Signs of Labour

Between early labour, active labour and Braxton hicks contractions how can you really know when you are in labour? Unfortunately this can be difficult, as labour is very specific to each woman- for some it progresses quickly and for others it’s a slower process. And some women like to go through labour in the comfort of their own home, while others want pain relief as soon as possible!

And while you are more than ready to meet your little one at this stage, your body has a lot of work to do before it’s time to start pushing…

Here are some of the signs of labour;


A show is a plug of mucous in the neck of your womb. It is usually a thick consistency and can sometimes have a small amount of blood. A Show can indicate changes to the neck of the womb or that it is beginning to soften and open and that you are going into labour. However, it doesn’t mean you need to jump in the car and go to the hospital! You can have 2 or 3 Shows before going into labour and some women will have signs of a show up to 2 weeks before labour begins.

So keep note of it and if you are in anyway worried, give the maternity ward a call.


Unfortunately babies cannot be born without contractions! Contractions usually begin with a dull ache or tightness in your lower back (like you get during your period). When they start, they are usually spaced widely apart don’t last long- every hour, every 30 minutes, gradually becoming stronger and more regular. It can take hours and sometimes days for contractions to become regular. For a first time mother, the average labour is 6-8 hours.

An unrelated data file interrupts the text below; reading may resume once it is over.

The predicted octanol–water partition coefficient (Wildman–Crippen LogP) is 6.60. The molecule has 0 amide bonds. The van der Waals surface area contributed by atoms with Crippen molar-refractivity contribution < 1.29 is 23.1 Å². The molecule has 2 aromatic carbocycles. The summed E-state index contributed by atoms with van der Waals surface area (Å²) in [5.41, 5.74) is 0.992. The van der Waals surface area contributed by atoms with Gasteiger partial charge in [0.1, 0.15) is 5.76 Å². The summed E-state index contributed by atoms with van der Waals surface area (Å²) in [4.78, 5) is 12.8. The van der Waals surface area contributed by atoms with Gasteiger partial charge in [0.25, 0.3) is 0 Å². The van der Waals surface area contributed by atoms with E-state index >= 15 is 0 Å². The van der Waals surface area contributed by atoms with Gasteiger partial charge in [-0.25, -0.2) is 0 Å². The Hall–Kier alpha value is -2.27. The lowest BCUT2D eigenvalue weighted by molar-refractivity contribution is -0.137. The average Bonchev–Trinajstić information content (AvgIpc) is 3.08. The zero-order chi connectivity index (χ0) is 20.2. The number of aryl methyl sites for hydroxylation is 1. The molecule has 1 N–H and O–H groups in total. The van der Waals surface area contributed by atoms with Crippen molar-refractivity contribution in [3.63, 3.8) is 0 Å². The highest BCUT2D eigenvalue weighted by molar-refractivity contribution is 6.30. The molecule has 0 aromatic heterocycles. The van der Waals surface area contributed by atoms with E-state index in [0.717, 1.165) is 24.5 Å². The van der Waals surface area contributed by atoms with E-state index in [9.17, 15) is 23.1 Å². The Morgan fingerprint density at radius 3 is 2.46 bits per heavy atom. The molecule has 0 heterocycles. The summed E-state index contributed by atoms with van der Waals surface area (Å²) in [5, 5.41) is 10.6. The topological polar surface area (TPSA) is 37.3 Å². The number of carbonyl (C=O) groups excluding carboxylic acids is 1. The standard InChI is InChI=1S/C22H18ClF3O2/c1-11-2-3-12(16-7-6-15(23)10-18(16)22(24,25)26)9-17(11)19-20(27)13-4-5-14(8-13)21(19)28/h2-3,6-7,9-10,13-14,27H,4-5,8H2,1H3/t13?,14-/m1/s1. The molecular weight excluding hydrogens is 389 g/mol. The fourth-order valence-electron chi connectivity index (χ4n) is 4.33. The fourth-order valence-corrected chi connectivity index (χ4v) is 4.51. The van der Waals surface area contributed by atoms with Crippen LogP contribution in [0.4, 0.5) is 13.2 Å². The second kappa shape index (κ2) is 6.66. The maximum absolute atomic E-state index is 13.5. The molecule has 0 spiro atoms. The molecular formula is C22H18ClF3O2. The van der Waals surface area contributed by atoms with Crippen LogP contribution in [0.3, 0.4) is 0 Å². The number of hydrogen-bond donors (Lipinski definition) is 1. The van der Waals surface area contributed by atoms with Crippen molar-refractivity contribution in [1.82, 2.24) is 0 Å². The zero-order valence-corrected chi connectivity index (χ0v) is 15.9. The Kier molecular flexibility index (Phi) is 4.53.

When you are getting 3 contractions that last up to a minute within 10 minutes, it’s time to call your Labour Ward, and be ready to head to the hospital when they tell you too. Just remember to keep track of them!

Waters breaking

If your waters break you need to ring your maternity hospital ASAP! They can then advise you of your step. Take note of the colour of the water when they break, the easiest way to do this is using a maternity pad or sanitary towel. If you have a little puddle under you dab the pad in it and will be able to tell the colour.

Not all women experience the dramatic movie scene of the waters breaking and flooding the surrounding area, some will just feel a constant trickle and only realise as their underwear feels damp! So if you think your waters have gone do get checked out.

Unfortunately your waters breaking doesn’t always mean that you’re in labour! Most women will progress into labour but there are a few who may need to be induced after 24hrs of no action.

If you are in labour now, or about to be soon, remember to keep calm and relaxed. This will help your body to release the hormone oxytocin, that you need for your labour to progress. It can help you to cope with the contractions, so do whatever you can to stay relaxed- watch a movie, go for a walk, or take a long bath or shower to relieve some of the aches and pains.

It’ll all be worth it, as soon you’ll have your little one in your arms!